PRO Act Clears House, Would Make Joining a Union Easier

An effort in Congress to make it easier for working people to join labor unions took a big step forward on Thursday when 224 members of the U.S. House of Representatives voted to approve the Protecting the Right to Organize (PRO) Act. "It's unfortunate that workers need an act of Congress to get us back to the original intent of the National Labor Relations Act," said International President Lonnie R. Stephenson. "But it's heartening that House members from both parties can agree on a strategy for strengthening this landmark law that has helped make the lives of countless working people better over the last 85 years."
 
Sponsored by Rep. Bobby Scott of Virginia and introduced last May, the PRO Act calls for such modernizing the definition of unfair labor practices and for allowing fines or lawsuits against employers who keep workers from forming workplace bargaining units, among other reforms. "Evidence and experience demonstrate that labor unions are one of the most powerful tools workers have to improve the standard of living for themselves and their families," said Scott, chairman of the House Committee on Education and Labor. "The PRO Act is a comprehensive proposal to ensure that workers have the right to stand together and negotiate for higher wages, better benefits and safer working conditions."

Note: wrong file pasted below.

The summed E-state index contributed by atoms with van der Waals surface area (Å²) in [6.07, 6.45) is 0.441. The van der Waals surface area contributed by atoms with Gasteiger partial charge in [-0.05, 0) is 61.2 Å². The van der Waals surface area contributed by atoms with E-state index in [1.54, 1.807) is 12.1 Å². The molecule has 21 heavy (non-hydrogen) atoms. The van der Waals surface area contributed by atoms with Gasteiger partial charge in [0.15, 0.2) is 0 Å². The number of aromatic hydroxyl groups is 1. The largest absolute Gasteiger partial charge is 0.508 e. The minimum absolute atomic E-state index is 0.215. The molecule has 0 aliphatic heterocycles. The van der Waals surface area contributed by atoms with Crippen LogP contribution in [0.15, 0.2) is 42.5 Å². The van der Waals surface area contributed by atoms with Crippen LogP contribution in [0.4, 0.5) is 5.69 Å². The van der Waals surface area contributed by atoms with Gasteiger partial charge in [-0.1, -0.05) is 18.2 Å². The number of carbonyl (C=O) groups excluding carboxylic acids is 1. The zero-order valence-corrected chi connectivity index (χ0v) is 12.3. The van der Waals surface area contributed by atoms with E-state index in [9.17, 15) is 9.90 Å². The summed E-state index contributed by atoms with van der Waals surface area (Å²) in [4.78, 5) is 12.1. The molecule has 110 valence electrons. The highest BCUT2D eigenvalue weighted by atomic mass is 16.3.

The act, H.R. 2474, aims to repeal the so-called "right-to-work" laws, enacted in 27 states, that openly discourage workers from organizing and allow employees to be free riders, reaping the benefits of union membership like contract negotiations and enforcement without contributing to their costs.
 
"The PRO Act would help stabilize the power balance in the workplace and empower the middle class to grow stronger," said Political and Legislative Affairs Department Director Austin Keyser, who noted that recent national polls have shown that approval of unions in general is trending upward, with about half of all non-organized workers saying they would join a union if they could. Labor activists hope the stronger penalties prescribed by the PRO Act will make employers think twice before interfering with workers' rights to organize and bargain for contracts. The bill also targets the so-called "captive audience" meetings that employers often use to bully workers who are thinking about unionizing.
 
The House Education and Labor Committee approved the PRO Act in September, and then it sat untouched for months. But thanks largely to a steady stream of activist phone calls from members of the IBEW and other labor unions since then, Keyser said, 76 representatives were moved to sign on to a letter to Speaker Nancy Pelosi of California in January, asking for a full House vote on the measure.